incoronata nadia inserra (University of Tokyo)
This paper compares North American “garden heterotopias” occupying the liminal space between private and public, with Japanese urban street altars and shrines, which reflect minimum separation between public and private spaces--especially in overbuilt cities like Tokyo. Citizens view these communal spaces as an extension of their private homes, and participate in both ritualistic and maintenance aspects. I argue that these heterotopic spaces not only connect humans to the natural/supernatural world through Shinto rituals, but also create a dialogue between “divergent contexts” (Magliocco, 2022) through a unique array of practices and behaviors blending public and private--from foodways to decor.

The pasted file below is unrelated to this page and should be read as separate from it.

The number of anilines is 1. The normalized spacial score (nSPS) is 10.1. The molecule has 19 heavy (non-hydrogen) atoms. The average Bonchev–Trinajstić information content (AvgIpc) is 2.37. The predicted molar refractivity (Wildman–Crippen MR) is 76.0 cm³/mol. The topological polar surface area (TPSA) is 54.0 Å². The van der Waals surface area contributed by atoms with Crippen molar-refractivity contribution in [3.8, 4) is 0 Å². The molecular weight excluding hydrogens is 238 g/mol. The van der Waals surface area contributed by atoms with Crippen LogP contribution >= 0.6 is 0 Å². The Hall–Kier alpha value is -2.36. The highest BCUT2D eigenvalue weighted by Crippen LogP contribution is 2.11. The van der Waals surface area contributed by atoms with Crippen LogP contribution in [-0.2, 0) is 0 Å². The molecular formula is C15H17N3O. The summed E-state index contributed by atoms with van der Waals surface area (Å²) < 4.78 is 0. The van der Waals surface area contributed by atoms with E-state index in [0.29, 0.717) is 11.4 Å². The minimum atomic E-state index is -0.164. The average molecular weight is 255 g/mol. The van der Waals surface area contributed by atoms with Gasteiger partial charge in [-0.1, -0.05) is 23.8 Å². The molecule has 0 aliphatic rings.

Part of 06-03 Folk Heterotopias [Hybrid], Friday, November 03, 2:30 pm–4:30 pm